Here they are again...
Here they are again...
I can certainly see you in both of 'em
Your daughters are beauitiful. They look about the same age as my boys, 12 and 15.
I did purchase a Calton case with Dan's assistance. I should have it some time towards the end of next week so stay in touch.
Big Joe, thanks to you also.
Wow! The oldest one even has your right hand pick hold
down pat. Bound to turn out to be mandolinist.
At least they get to practice on the cream of the crop.
Wished I'd had a daddy with 20's F5s.
76547. My daughters are 8 and 6 years old. They thank you for your compliments. Dan has kept in touch with me regarding your case. Sorry I have not called. I've been very busy here in the studio on various projects. We'll talk this coming week.
f5loar, My daughters both understand the value of my instruments and they really play these things, and know how to take care of them. They hunt for notes on their own now. I don't mind what notes they play as long as they work on good tone, taste, timing, finesse, and accuracy (TTTFA).
You never know what will turn up!! #Price will remain confidential.
we don't care about the price but do give us the serial
Oh Chris.. tell us the story! You beat me!!!
Is that what I think it is? I've never actually seen a Deitermier wicker-seat chair before. And they're just leaning a mandolin up against it? They obviously don't know what they've got there....
Well Chris beat me to it!!!.. Dadgummit.. I was a day late getting over there.. There was a rumor that it was over there in the store. The old lady said it was an old Gibson F-5 and I guess it ended up being the holy grail of all mandolins!!!!!
Hey Mav, It's still there. I didn't have the 200 dollars to buy it.
I couldn't resist putting the mando in the window and taking the pic. Sorry if I got anyone excited, I should have saved it for April 1st.
Sorry guys, I've been out a while...but Chris, I knew it was you messin' arounf here. Sorry I missed you.
You know darn well that if a Loar turned up 2 miles from my house in the Aiken Antique Mall, I'd but the laughing stock of the community
Darryl,We missed you at spbgma,many including I were looking forward to seeing you. Next trip down I will buy you a beer. Your town is very nice.Great antiques there too. 79837 Left 76792 Right
I thought that whole deal seemed suspicious Chris and Darryl. I was absolutely in shock that there was a Loar in Aiken and Darryl didn't get it! The joke's on me I guess!
If F-model mandolins have F-holes then why don't A-model mandolins have A-holes???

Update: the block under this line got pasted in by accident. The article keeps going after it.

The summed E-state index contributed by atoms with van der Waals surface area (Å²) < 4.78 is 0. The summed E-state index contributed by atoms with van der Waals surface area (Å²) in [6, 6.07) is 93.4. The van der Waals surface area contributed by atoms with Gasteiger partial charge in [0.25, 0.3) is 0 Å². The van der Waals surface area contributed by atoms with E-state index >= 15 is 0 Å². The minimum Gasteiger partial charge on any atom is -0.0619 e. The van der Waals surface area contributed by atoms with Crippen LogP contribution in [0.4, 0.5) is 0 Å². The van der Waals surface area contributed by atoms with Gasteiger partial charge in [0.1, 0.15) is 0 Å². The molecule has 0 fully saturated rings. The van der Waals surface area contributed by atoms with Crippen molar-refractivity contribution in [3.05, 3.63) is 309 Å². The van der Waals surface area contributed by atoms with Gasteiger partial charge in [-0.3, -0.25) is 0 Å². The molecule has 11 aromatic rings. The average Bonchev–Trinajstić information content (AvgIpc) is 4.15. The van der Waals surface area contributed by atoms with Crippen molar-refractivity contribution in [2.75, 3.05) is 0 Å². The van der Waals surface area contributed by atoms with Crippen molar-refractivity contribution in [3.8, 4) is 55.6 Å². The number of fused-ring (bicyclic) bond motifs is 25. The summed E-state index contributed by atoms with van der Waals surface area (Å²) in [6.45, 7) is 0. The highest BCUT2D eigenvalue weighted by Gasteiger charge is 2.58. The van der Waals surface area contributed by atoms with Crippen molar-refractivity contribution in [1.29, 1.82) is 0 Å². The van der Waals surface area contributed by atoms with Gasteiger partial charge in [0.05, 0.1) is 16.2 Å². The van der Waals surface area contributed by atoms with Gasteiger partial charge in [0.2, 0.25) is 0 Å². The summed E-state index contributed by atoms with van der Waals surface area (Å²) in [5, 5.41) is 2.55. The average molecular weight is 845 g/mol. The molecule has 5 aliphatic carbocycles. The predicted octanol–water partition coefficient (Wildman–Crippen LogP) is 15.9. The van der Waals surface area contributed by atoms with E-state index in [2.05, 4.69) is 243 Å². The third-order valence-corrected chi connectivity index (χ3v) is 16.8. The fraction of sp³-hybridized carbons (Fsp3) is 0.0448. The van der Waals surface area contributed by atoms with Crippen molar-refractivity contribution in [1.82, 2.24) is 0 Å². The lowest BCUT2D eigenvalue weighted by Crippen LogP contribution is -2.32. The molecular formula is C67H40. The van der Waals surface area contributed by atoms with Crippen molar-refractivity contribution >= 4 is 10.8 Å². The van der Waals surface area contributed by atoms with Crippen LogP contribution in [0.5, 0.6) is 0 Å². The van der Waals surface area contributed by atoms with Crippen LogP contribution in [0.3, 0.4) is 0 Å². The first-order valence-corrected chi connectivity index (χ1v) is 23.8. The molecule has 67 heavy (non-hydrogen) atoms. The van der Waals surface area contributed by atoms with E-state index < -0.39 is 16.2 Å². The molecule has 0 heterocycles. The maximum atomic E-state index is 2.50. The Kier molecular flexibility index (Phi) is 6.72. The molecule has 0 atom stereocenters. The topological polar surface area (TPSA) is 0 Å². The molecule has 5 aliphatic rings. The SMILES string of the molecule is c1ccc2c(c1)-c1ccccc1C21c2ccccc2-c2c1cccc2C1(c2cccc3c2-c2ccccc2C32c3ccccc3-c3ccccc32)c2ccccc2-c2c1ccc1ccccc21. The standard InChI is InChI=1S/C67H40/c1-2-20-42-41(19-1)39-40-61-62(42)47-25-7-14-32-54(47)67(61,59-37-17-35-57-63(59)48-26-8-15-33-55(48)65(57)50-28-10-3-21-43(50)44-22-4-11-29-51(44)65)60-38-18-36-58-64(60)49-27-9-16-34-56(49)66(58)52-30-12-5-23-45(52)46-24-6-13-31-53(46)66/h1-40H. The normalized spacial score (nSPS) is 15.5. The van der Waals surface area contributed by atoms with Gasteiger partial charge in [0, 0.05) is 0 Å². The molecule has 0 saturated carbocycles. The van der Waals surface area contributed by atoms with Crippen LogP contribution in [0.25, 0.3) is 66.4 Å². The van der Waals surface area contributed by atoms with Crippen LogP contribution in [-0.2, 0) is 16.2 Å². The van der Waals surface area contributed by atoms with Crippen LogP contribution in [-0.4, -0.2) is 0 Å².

Chris left me a message right after spbgma, and I never was able to break free and make arrangements with him. I knew he was in the area....so this "joke" didn't hold alot of water on this end...f5loar bit though
I bit because I knew it was meant to be for you since it was
in Aiken. I was just going with the ride. However I did think there was some computer enhanced cut and paste going on with it. Who would have the balls to lean a $125,000 Loar up against an old wicker chair in an Antique Mall in
Aiken, SC of all places. Not me!
I tune in to this thread every day hoping for another fix! #Is it done? #Please bring back the LP of the D!
OK, I'll add some content to keep this thread at the top of the heap...
(Which is where it belongs--man, there's some great info here...).
Here's a pic from earlier in this thread of one of the points on a Loar...(great pic, by the way--thanks!)
I've had the good fortune to grok a half dozen Loars in the past month or so, and all of them display this quirk at the point.
What's the thinking and build order on this detail? #
Was the point inlaid into the binding or vise-versa? #
Is this supposed to produce a stronger point, or is it just a quirk of that eras build process?
Is this detail employed by any modern makers (Gibson?)...?
Every time I looked at the point on a Loar, I wondered about the thinking behind this detail. #It just seems so uhhh, logical, to flush the point to the rim and bind away...
As 1000's of Loar copies since have demonstrated....
That is a quirky detail Bruce and I never quite got it until this pic. I've seen the other disscussion on the matter earlier in this thread but my brain was no comprendo? so thanks for that pic.
I can't even begin to imagine why they would do that it just seems odd?
I guess with that little lip it might might give another ( or more) surface to bond #and maybe more gluing surface equals more strength? Or maybe that little articulation gave it more strngth? wierd for sure.
Hi Guys, I don't know either, but most every one is that way. I did bump one of the Loars I've owned while at a festival we were playing and knocked the piece loose. It certainly didn't fall off..and was retained nicely for several days by the scarf joint. I simply slid it out and reglued it when I got home.
I think a cutter may have been used to do that slot for the protector..based on how nearly identical they are all executed..only a guess though
75940 March 31, 1924